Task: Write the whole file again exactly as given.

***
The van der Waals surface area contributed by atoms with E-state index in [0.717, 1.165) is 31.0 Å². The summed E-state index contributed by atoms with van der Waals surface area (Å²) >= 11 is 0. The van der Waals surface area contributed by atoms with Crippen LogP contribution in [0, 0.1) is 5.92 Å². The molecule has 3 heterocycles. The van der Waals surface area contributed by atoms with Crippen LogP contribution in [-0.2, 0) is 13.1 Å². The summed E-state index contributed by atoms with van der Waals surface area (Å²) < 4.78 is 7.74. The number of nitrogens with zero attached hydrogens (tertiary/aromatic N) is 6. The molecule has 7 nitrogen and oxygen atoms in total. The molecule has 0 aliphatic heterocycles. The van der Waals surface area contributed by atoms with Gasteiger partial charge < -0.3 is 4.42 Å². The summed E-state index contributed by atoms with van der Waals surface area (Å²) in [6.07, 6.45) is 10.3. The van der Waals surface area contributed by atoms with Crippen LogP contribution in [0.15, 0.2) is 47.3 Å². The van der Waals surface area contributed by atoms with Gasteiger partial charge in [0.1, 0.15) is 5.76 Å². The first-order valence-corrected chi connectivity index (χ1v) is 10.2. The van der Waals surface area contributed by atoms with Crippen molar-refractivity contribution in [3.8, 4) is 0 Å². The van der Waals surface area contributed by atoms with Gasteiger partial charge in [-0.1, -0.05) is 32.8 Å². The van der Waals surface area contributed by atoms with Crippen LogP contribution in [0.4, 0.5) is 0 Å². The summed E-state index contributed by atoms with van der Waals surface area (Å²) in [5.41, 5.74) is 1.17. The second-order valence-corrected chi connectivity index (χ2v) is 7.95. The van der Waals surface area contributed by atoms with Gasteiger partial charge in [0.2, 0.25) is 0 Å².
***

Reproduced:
The van der Waals surface area contributed by atoms with E-state index in [0.717, 1.165) is 31.0 Å². The summed E-state index contributed by atoms with van der Waals surface area (Å²) >= 11 is 0. The van der Waals surface area contributed by atoms with Crippen LogP contribution in [0, 0.1) is 5.92 Å². The molecule has 3 heterocycles. The van der Waals surface area contributed by atoms with Crippen LogP contribution in [-0.2, 0) is 13.1 Å². The summed E-state index contributed by atoms with van der Waals surface area (Å²) < 4.78 is 7.74. The number of nitrogens with zero attached hydrogens (tertiary/aromatic N) is 6. The molecule has 7 nitrogen and oxygen atoms in total. The molecule has 0 aliphatic heterocycles. The van der Waals surface area contributed by atoms with Gasteiger partial charge < -0.3 is 4.42 Å². The summed E-state index contributed by atoms with van der Waals surface area (Å²) in [6.07, 6.45) is 10.3. The van der Waals surface area contributed by atoms with Crippen LogP contribution in [0.15, 0.2) is 47.3 Å². The van der Waals surface area contributed by atoms with Gasteiger partial charge in [0.1, 0.15) is 5.76 Å². The first-order valence-corrected chi connectivity index (χ1v) is 10.2. The van der Waals surface area contributed by atoms with Crippen molar-refractivity contribution in [3.8, 4) is 0 Å². The van der Waals surface area contributed by atoms with Gasteiger partial charge in [-0.1, -0.05) is 32.8 Å². The van der Waals surface area contributed by atoms with Crippen LogP contribution in [0.4, 0.5) is 0 Å². The summed E-state index contributed by atoms with van der Waals surface area (Å²) in [5.41, 5.74) is 1.17. The second-order valence-corrected chi connectivity index (χ2v) is 7.95. The van der Waals surface area contributed by atoms with Gasteiger partial charge in [0.2, 0.25) is 0 Å².